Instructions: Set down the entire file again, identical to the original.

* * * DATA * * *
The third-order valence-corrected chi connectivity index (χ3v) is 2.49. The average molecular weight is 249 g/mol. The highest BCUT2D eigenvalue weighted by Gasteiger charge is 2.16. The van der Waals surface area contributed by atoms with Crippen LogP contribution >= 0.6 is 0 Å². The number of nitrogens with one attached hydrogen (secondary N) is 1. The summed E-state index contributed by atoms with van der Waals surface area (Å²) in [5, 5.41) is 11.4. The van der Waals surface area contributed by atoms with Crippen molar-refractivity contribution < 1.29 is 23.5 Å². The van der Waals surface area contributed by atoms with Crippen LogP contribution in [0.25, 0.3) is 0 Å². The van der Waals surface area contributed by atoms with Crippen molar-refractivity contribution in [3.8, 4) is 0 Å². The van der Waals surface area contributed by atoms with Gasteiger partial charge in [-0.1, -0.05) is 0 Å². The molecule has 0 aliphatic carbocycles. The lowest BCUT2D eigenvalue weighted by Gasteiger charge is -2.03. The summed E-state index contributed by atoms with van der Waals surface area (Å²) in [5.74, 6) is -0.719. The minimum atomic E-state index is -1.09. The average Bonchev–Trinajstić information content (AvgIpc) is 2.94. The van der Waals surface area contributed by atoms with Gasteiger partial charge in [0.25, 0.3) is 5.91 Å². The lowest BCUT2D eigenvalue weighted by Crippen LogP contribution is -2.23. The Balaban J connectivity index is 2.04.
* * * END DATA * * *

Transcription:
The third-order valence-corrected chi connectivity index (χ3v) is 2.49. The average molecular weight is 249 g/mol. The highest BCUT2D eigenvalue weighted by Gasteiger charge is 2.16. The van der Waals surface area contributed by atoms with Crippen LogP contribution >= 0.6 is 0 Å². The number of nitrogens with one attached hydrogen (secondary N) is 1. The summed E-state index contributed by atoms with van der Waals surface area (Å²) in [5, 5.41) is 11.4. The van der Waals surface area contributed by atoms with Crippen molar-refractivity contribution < 1.29 is 23.5 Å². The van der Waals surface area contributed by atoms with Crippen LogP contribution in [0.25, 0.3) is 0 Å². The van der Waals surface area contributed by atoms with Crippen molar-refractivity contribution in [3.8, 4) is 0 Å². The van der Waals surface area contributed by atoms with Gasteiger partial charge in [-0.1, -0.05) is 0 Å². The molecule has 0 aliphatic carbocycles. The lowest BCUT2D eigenvalue weighted by Gasteiger charge is -2.03. The summed E-state index contributed by atoms with van der Waals surface area (Å²) in [5.74, 6) is -0.719. The minimum atomic E-state index is -1.09. The average Bonchev–Trinajstić information content (AvgIpc) is 2.94. The van der Waals surface area contributed by atoms with Gasteiger partial charge in [0.25, 0.3) is 5.91 Å². The lowest BCUT2D eigenvalue weighted by Crippen LogP contribution is -2.23. The Balaban J connectivity index is 2.04.